How To Overcome: The key to organizing a team building event with flow is to have a clear objective for each activity, and make sure that it relates back to the overall objective of the entire event. Each game should be designed to help the team accomplish the objectives set forth at the beginning of the event. There should be a logical connection between the games, and team members should be able to see how playing one game relates to the next one.

As with most team building obstacles, the best way to avoid events that lack flow is to test the activities out beforehand and see how well they work together. It's important to look out for team building activities that have a lot of downtime between them, or ones where team members would be sitting on the sidelines waiting for their turn. These activities have the highest chance of disrupting the flow of the event.

Team standing in front of flow sign

5. Misses the point of teamwork

Encouraging teamwork is generally the main point of having a team building event. After all, why bother bringing everyone together if not to make them feel like they're part of a team unit, rather than just a collection of individuals?

The team building activities you select should be designed to promote team work. Unfortunately, there are team building activities that do the exact opposite. They tend to pit team members against each other instead of working together. These activities can cause hard feelings and resentment among team members, which is the opposite of what you're trying to achieve.

How To Overcome: Solving this obstacle comes down to selecting great activities. You want to make sure that each activity you select has a clear objective, that is either accomplished by working together as a team, or if it's an individual-based activity, that it has some kind of social component to it.

For example, our Sherlock Holmes Murder Mystery is designed to be accomplished by having the entire team work together to solve the mystery. On the other hand, our Virtual Paint Night event is more of an individual activity, but our instructors make sure that there's a clear social and bonding component to it by engaging the group with questions and having everybody share and talk about the art they created at the end of the event.

6. Activities that are not inclusive

Being not inclusive means that some team members are not able to participate in the team building activity for a variety of reasons. It could be that the activity is too physical and team members with disabilities or injuries can't participate. It could also be that team members are not comfortable with the activity, such as having an event that features alcohol for those team members that don't drink. These types of team building activities not only leave team members feeling left out and frustrated, but they also impact the rest of the team if they notice that certain people are not actively participating.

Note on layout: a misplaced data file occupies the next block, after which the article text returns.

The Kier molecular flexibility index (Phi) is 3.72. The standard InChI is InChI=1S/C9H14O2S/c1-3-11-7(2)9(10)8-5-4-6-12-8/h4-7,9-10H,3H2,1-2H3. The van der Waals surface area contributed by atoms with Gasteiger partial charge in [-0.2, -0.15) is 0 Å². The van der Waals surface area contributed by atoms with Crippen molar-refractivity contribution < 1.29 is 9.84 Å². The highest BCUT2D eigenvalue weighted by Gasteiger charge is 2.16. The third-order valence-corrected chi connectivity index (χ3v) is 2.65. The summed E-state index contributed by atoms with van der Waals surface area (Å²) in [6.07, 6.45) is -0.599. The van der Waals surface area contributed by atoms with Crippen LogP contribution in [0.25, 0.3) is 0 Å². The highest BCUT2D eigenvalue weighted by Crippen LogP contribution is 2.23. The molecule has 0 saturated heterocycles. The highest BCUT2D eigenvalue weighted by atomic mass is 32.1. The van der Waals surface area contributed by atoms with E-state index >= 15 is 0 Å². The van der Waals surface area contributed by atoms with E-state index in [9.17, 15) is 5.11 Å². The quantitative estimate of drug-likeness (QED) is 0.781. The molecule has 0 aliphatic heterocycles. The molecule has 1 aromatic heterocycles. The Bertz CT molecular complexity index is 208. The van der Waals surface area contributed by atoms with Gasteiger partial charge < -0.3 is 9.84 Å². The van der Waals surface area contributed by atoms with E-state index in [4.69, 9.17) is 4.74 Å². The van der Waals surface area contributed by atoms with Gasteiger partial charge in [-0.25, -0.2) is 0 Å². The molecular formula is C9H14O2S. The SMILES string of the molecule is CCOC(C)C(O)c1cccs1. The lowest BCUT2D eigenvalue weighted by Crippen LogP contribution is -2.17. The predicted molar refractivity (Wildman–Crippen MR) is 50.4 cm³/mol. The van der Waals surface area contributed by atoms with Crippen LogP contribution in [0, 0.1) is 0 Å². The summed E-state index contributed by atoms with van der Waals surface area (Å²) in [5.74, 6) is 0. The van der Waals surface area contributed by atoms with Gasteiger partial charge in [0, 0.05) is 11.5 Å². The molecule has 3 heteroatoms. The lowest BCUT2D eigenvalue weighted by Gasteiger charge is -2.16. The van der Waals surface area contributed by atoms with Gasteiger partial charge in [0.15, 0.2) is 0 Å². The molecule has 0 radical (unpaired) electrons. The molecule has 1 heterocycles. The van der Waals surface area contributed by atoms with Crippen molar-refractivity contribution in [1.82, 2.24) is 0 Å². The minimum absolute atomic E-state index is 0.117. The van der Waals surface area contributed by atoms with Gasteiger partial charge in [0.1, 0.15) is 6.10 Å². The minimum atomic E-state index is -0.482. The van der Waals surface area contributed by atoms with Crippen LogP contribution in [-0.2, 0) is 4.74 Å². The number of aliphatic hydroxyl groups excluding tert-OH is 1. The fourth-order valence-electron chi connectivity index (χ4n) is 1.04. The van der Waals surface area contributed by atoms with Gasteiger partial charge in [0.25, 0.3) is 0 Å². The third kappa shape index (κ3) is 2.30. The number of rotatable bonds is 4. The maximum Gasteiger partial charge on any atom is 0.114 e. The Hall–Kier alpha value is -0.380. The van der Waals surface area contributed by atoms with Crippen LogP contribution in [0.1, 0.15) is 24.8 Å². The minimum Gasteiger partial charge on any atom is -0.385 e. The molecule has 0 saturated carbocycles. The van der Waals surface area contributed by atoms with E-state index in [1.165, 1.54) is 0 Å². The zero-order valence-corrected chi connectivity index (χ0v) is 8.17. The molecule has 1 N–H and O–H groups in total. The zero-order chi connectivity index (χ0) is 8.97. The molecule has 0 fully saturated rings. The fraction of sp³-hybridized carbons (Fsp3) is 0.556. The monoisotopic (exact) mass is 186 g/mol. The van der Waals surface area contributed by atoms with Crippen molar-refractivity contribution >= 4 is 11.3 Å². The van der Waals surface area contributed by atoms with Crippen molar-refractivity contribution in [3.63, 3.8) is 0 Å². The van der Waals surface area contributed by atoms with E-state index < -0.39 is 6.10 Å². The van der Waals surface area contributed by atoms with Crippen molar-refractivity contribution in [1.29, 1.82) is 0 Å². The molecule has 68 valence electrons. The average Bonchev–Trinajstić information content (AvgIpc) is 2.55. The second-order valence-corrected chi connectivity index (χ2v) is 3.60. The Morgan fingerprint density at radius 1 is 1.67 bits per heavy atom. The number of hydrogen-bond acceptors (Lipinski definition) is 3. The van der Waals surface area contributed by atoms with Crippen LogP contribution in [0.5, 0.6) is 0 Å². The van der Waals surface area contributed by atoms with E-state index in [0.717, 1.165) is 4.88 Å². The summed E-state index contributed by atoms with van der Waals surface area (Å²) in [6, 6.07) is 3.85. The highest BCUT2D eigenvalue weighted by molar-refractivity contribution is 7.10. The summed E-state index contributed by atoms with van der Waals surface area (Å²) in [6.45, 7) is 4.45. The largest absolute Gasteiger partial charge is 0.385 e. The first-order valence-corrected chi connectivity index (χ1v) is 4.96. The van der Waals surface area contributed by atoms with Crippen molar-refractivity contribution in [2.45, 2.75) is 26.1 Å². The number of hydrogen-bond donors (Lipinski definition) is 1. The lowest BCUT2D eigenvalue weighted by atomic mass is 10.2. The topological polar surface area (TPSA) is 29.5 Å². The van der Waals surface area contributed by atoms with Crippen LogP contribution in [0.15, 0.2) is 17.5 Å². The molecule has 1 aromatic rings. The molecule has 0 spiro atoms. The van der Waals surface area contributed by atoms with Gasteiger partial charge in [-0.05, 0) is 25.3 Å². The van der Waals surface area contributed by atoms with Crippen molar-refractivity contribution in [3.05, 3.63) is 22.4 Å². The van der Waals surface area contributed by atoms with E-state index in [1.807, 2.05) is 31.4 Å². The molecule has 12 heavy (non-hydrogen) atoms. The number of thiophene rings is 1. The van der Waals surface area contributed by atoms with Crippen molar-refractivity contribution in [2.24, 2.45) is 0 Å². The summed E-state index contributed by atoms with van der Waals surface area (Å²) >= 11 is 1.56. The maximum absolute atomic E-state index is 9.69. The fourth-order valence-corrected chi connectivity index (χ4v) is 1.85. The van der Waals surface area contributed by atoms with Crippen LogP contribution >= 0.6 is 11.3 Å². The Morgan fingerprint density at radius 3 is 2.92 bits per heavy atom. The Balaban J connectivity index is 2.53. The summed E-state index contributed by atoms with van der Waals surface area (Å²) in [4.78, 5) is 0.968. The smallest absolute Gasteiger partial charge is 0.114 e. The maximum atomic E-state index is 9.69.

How To Overcome: The key to fixing this team building obstacle is to make sure that the activities you select can be enjoyed by everybody on the team, regardless of their abilities or comfort levels. You want to avoid any team building activity that has the potential to leave team members feeling left out, frustrated, or uncomfortable.

There are a few ways to make sure your team building activities are inclusive. First, you can offer a variety of different activities to choose from so team members can pick the ones they're most interested. Survey the group beforehand and see if there any that cause definite discomfort, so you can eliminate them first. You can also make sure that each activity is able to be tailored to different skill levels, so team members can still participate even if they're not the most physically fit or coordinated.

Finally, you want to make sure you provide clear instructions and guidance for each activity so team members know what to expect. This allows them to communicate if they don't feel comfortable taking part in something, and then you can work together to find a suitable alternative.

7. Team building activities are only done occasionally

Team building should be considered an ongoing process, not something that you only do once in a while. If team building events are only done occasionally, team members may feel like they're being forced to participate and won't get the most out of the activities.

How To Overcome: You want to make team building a regular part of your team's routine. You want to make sure that team building activities are happening on a regular basis, whether that's once a month or once a week. The more often team members participate in team building activities, the more they'll start to see the benefits and feel like it's a valuable use of their time. This reinforces the cycle and makes team building a more effective tool for your team.

The easiest way to make this a habit is to work with a team building company like Ryptic Team Building, where you can select different events for your team for the year, and then schedule them all in advance. This way your team knows when the events will be taking place, they have them on the calendar and can start looking forward to participating.

Smiling team sitting in a field


Team building is a vital process for any successful team, but it's not always easy to get right. These 7 team building obstacles are some of the most common ones that teams face, but they can all be overcome with the right planning and execution.

The key to overcoming team building obstacles is to ensure that you as an organizer understand the team's expectations from the start, focus on activities that are aligned with that expectation, and test the activities beforehand as you thoughtfully plan.

If you want help making sure that your team building events are successful, then check out Ryptic Team Building. We offer a wide variety of team building events that focus on fun and engagement. We can help you select the right activities for your team and get them all scheduled in advance so you don't have to worry about it.